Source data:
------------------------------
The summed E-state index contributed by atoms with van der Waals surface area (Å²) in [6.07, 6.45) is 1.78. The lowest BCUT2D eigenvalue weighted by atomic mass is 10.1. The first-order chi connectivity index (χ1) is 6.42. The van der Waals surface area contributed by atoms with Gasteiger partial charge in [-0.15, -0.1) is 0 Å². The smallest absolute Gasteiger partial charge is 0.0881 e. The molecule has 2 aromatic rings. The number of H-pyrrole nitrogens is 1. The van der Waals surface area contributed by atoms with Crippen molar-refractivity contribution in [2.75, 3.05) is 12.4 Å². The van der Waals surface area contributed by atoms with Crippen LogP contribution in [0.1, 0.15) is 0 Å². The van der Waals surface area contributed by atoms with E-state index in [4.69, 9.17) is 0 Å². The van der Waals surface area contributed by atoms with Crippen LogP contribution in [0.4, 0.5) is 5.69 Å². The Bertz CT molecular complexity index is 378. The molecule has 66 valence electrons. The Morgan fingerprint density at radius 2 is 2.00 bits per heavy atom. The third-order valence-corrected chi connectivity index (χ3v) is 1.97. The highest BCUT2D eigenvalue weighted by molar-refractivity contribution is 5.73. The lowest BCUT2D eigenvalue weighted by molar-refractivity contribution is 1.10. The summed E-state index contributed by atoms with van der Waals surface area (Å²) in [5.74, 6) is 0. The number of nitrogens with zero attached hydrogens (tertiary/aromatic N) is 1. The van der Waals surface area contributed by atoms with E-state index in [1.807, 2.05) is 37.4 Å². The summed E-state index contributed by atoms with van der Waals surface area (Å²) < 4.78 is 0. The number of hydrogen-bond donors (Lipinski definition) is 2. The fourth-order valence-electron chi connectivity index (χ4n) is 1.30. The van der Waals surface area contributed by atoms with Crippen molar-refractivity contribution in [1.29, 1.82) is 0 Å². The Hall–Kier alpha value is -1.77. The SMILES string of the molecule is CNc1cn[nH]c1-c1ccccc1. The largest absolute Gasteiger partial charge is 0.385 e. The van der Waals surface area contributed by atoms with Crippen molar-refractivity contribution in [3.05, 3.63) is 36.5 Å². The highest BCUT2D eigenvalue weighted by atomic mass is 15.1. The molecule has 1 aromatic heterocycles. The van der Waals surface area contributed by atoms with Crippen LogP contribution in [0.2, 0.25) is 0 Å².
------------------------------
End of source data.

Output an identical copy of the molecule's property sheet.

The summed E-state index contributed by atoms with van der Waals surface area (Å²) in [6.07, 6.45) is 1.78. The lowest BCUT2D eigenvalue weighted by atomic mass is 10.1. The first-order chi connectivity index (χ1) is 6.42. The van der Waals surface area contributed by atoms with Gasteiger partial charge in [-0.15, -0.1) is 0 Å². The smallest absolute Gasteiger partial charge is 0.0881 e. The molecule has 2 aromatic rings. The number of H-pyrrole nitrogens is 1. The van der Waals surface area contributed by atoms with Crippen molar-refractivity contribution in [2.75, 3.05) is 12.4 Å². The van der Waals surface area contributed by atoms with Crippen LogP contribution in [0.1, 0.15) is 0 Å². The van der Waals surface area contributed by atoms with E-state index in [4.69, 9.17) is 0 Å². The van der Waals surface area contributed by atoms with Crippen LogP contribution in [0.4, 0.5) is 5.69 Å². The Bertz CT molecular complexity index is 378. The molecule has 66 valence electrons. The Morgan fingerprint density at radius 2 is 2.00 bits per heavy atom. The third-order valence-corrected chi connectivity index (χ3v) is 1.97. The highest BCUT2D eigenvalue weighted by molar-refractivity contribution is 5.73. The lowest BCUT2D eigenvalue weighted by molar-refractivity contribution is 1.10. The summed E-state index contributed by atoms with van der Waals surface area (Å²) in [5.74, 6) is 0. The number of nitrogens with zero attached hydrogens (tertiary/aromatic N) is 1. The van der Waals surface area contributed by atoms with E-state index in [1.807, 2.05) is 37.4 Å². The summed E-state index contributed by atoms with van der Waals surface area (Å²) < 4.78 is 0. The number of hydrogen-bond donors (Lipinski definition) is 2. The fourth-order valence-electron chi connectivity index (χ4n) is 1.30. The van der Waals surface area contributed by atoms with Crippen molar-refractivity contribution in [1.29, 1.82) is 0 Å². The Hall–Kier alpha value is -1.77. The SMILES string of the molecule is CNc1cn[nH]c1-c1ccccc1. The largest absolute Gasteiger partial charge is 0.385 e. The van der Waals surface area contributed by atoms with Crippen molar-refractivity contribution in [3.05, 3.63) is 36.5 Å². The highest BCUT2D eigenvalue weighted by atomic mass is 15.1. The molecule has 1 aromatic heterocycles. The van der Waals surface area contributed by atoms with Crippen LogP contribution in [0.2, 0.25) is 0 Å².